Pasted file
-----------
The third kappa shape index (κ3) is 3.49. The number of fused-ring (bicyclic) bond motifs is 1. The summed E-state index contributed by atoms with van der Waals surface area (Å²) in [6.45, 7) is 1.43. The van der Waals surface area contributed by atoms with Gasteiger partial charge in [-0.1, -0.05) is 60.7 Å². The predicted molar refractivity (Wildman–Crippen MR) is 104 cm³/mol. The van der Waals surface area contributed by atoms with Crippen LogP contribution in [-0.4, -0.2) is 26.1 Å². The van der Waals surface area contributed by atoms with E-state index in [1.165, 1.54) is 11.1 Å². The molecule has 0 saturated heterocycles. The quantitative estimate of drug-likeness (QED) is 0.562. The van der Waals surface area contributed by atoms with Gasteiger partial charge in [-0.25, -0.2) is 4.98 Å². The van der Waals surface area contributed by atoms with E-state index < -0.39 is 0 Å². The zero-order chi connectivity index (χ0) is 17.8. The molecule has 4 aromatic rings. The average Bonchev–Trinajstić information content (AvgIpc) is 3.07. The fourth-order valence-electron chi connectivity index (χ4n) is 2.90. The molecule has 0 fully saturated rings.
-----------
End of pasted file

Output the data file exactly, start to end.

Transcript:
The third kappa shape index (κ3) is 3.49. The number of fused-ring (bicyclic) bond motifs is 1. The summed E-state index contributed by atoms with van der Waals surface area (Å²) in [6.45, 7) is 1.43. The van der Waals surface area contributed by atoms with Gasteiger partial charge in [-0.1, -0.05) is 60.7 Å². The predicted molar refractivity (Wildman–Crippen MR) is 104 cm³/mol. The van der Waals surface area contributed by atoms with Crippen LogP contribution in [-0.4, -0.2) is 26.1 Å². The van der Waals surface area contributed by atoms with E-state index in [1.165, 1.54) is 11.1 Å². The molecule has 0 saturated heterocycles. The quantitative estimate of drug-likeness (QED) is 0.562. The van der Waals surface area contributed by atoms with Gasteiger partial charge in [-0.25, -0.2) is 4.98 Å². The van der Waals surface area contributed by atoms with E-state index < -0.39 is 0 Å². The zero-order chi connectivity index (χ0) is 17.8. The molecule has 4 aromatic rings. The average Bonchev–Trinajstić information content (AvgIpc) is 3.07. The fourth-order valence-electron chi connectivity index (χ4n) is 2.90. The molecule has 0 fully saturated rings.